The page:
Right; in China, any free speech or Internet is a threat!
By Mo Zhixu, published: March 14, 2014
After 1992, as the old planned economy disintegrated in China, and as the USSR and the Eastern European bloc collapsed rapidly, the Chinese communist regime adopted market-oriented economic policies to further open up to the west, making economic development its foundation for maintaining power. “Joining tracks with the world” became a mainstream slogan of that era.
It was a hard-to-reject temptation for the Chinese regime that was eager to overcome economic stagnation and political animosity in the aftermath of the Tian’anmen massacre in 1989. In the west, also in early 1990s, the emerging information highway was fermenting considerable excitement. On April 20, 1994, the National Computing and Networking Facility of China (NCFC) was connected to the National Science Foundation Network (NSFNET), marking the beginning of internet in China, although online service wasn’t made available to the Chinese public until May 17, 1995…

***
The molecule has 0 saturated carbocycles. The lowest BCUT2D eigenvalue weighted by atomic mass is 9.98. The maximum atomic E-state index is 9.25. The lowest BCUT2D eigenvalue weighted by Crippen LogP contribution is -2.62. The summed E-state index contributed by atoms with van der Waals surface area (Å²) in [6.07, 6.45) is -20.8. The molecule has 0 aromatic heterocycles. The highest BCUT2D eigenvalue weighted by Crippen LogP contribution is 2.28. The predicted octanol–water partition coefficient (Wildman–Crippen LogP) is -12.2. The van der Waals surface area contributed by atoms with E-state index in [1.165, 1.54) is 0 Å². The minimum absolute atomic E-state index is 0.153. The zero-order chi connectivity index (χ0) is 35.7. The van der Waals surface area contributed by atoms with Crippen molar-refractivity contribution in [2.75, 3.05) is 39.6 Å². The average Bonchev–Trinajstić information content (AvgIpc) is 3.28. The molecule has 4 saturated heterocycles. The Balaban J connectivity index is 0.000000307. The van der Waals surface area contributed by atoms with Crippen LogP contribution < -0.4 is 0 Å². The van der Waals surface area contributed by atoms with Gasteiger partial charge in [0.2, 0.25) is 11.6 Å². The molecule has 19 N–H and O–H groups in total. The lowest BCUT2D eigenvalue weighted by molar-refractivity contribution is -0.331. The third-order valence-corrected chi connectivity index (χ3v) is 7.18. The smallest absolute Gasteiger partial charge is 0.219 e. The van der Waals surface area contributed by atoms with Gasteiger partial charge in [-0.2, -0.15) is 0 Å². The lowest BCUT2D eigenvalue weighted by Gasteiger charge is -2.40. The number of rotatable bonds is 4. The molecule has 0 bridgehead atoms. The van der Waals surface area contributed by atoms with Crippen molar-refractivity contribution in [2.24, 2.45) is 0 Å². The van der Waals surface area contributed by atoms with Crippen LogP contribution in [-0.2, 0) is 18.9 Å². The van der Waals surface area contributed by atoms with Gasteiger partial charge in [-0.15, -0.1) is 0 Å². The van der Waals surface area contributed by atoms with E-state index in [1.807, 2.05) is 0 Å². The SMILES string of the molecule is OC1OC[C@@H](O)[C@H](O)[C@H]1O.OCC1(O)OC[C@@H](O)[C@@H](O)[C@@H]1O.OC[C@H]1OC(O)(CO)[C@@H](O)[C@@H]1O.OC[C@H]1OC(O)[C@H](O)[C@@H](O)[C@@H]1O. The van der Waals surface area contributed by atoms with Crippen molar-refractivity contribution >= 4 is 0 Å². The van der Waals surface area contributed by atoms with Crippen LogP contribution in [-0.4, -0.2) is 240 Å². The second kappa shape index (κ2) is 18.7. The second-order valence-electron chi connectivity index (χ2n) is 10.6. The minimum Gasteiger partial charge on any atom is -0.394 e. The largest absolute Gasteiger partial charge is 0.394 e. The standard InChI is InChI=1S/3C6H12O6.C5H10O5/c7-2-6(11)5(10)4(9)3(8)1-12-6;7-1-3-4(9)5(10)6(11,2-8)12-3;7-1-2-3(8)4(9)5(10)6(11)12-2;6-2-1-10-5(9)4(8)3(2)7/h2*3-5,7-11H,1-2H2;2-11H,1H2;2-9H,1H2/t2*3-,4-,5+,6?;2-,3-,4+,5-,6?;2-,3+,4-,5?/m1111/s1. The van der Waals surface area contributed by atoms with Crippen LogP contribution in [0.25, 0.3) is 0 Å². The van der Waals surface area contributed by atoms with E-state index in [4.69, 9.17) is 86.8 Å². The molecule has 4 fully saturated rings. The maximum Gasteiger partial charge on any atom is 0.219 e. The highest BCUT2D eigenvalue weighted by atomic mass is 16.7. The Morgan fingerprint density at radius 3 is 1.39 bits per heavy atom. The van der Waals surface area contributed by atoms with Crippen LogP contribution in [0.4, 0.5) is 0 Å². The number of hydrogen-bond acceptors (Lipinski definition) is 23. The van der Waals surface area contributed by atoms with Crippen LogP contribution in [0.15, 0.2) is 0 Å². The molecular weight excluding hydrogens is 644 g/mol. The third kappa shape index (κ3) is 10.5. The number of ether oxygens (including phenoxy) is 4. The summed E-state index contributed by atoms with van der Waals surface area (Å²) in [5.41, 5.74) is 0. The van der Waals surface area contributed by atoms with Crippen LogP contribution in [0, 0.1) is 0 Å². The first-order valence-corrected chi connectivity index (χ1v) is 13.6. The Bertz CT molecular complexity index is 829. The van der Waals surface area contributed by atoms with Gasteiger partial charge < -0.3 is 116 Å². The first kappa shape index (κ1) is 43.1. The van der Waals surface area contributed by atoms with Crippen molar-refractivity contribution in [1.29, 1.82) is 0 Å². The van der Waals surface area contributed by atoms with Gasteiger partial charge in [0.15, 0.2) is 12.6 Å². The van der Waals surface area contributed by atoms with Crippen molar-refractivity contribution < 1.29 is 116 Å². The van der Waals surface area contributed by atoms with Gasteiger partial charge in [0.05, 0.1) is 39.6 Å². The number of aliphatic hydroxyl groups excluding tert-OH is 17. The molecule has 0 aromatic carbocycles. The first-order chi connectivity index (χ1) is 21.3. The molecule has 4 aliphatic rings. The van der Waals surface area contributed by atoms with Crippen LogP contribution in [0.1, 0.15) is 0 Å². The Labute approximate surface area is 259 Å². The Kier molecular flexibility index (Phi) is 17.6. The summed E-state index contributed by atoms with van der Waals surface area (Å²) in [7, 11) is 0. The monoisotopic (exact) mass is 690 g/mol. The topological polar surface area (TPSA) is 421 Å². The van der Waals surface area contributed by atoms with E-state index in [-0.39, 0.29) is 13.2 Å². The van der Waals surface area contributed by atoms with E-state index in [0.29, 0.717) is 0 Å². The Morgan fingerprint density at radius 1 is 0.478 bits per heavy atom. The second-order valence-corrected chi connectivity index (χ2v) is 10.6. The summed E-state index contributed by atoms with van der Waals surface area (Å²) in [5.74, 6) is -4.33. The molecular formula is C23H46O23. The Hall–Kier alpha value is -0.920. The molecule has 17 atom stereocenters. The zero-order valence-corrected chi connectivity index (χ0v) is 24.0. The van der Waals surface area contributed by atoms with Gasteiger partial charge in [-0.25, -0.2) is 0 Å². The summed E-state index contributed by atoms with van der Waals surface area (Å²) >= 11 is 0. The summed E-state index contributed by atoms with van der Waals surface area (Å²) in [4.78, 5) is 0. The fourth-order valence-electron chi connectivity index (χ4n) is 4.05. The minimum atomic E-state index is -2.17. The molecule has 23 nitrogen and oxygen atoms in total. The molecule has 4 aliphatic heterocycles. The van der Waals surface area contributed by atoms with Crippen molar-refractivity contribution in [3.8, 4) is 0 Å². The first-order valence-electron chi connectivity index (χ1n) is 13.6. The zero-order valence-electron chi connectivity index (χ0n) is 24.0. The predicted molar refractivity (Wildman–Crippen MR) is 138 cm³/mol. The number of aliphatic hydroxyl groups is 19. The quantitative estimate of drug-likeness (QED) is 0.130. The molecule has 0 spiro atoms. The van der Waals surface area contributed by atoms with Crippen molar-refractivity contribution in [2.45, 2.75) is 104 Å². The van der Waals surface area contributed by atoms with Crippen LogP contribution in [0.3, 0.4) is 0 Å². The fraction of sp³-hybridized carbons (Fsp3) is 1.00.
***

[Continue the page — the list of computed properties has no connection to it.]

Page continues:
View original post 1,859 more words